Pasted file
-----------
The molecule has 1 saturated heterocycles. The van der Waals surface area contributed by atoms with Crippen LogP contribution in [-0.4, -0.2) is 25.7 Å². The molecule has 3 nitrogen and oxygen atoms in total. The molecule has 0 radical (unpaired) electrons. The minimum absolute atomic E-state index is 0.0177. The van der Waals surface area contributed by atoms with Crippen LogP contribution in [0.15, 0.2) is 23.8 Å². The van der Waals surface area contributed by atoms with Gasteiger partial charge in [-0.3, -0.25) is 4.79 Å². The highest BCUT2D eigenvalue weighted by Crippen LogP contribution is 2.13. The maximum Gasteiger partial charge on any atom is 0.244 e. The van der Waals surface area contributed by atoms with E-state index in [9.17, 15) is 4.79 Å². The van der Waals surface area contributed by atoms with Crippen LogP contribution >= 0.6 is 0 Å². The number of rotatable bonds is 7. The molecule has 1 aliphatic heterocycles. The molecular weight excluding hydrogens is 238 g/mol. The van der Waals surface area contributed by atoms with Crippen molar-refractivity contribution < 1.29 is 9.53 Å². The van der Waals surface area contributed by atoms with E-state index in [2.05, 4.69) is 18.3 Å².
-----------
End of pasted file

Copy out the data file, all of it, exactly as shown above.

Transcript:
The molecule has 1 saturated heterocycles. The van der Waals surface area contributed by atoms with Crippen LogP contribution in [-0.4, -0.2) is 25.7 Å². The molecule has 3 nitrogen and oxygen atoms in total. The molecule has 0 radical (unpaired) electrons. The minimum absolute atomic E-state index is 0.0177. The van der Waals surface area contributed by atoms with Crippen LogP contribution in [0.15, 0.2) is 23.8 Å². The van der Waals surface area contributed by atoms with Gasteiger partial charge in [-0.3, -0.25) is 4.79 Å². The highest BCUT2D eigenvalue weighted by Crippen LogP contribution is 2.13. The maximum Gasteiger partial charge on any atom is 0.244 e. The van der Waals surface area contributed by atoms with E-state index in [9.17, 15) is 4.79 Å². The van der Waals surface area contributed by atoms with Crippen LogP contribution >= 0.6 is 0 Å². The number of rotatable bonds is 7. The molecule has 1 aliphatic heterocycles. The molecular weight excluding hydrogens is 238 g/mol. The van der Waals surface area contributed by atoms with Crippen molar-refractivity contribution < 1.29 is 9.53 Å². The van der Waals surface area contributed by atoms with E-state index in [2.05, 4.69) is 18.3 Å².